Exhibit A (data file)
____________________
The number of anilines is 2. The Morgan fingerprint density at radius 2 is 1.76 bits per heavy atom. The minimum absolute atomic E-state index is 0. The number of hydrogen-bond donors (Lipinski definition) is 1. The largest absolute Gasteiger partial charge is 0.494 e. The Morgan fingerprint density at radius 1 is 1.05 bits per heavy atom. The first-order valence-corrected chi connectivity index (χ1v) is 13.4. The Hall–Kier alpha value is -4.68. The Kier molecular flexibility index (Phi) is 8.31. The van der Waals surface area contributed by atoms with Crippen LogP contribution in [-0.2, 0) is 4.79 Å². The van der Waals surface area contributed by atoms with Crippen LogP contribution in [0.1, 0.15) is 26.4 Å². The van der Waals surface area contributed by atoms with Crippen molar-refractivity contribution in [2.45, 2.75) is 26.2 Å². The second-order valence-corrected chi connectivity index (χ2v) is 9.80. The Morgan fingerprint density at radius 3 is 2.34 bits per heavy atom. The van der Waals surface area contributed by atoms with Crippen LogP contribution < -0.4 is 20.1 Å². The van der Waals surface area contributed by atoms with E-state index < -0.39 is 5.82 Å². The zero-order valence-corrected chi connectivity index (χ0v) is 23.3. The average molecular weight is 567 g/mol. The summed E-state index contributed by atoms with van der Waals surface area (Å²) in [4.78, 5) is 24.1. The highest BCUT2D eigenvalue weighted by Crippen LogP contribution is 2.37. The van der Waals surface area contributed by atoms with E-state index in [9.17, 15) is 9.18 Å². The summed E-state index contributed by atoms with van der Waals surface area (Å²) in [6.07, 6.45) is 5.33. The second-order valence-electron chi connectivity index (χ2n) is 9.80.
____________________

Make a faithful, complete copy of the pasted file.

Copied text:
The number of anilines is 2. The Morgan fingerprint density at radius 2 is 1.76 bits per heavy atom. The minimum absolute atomic E-state index is 0. The number of hydrogen-bond donors (Lipinski definition) is 1. The largest absolute Gasteiger partial charge is 0.494 e. The Morgan fingerprint density at radius 1 is 1.05 bits per heavy atom. The first-order valence-corrected chi connectivity index (χ1v) is 13.4. The Hall–Kier alpha value is -4.68. The Kier molecular flexibility index (Phi) is 8.31. The van der Waals surface area contributed by atoms with Crippen LogP contribution in [-0.2, 0) is 4.79 Å². The van der Waals surface area contributed by atoms with Crippen LogP contribution in [0.1, 0.15) is 26.4 Å². The van der Waals surface area contributed by atoms with Crippen molar-refractivity contribution in [2.45, 2.75) is 26.2 Å². The second-order valence-corrected chi connectivity index (χ2v) is 9.80. The Morgan fingerprint density at radius 3 is 2.34 bits per heavy atom. The van der Waals surface area contributed by atoms with Crippen LogP contribution < -0.4 is 20.1 Å². The van der Waals surface area contributed by atoms with E-state index < -0.39 is 5.82 Å². The zero-order valence-corrected chi connectivity index (χ0v) is 23.3. The average molecular weight is 567 g/mol. The summed E-state index contributed by atoms with van der Waals surface area (Å²) in [4.78, 5) is 24.1. The highest BCUT2D eigenvalue weighted by Crippen LogP contribution is 2.37. The van der Waals surface area contributed by atoms with E-state index in [9.17, 15) is 9.18 Å². The summed E-state index contributed by atoms with van der Waals surface area (Å²) in [6.07, 6.45) is 5.33. The second-order valence-electron chi connectivity index (χ2n) is 9.80.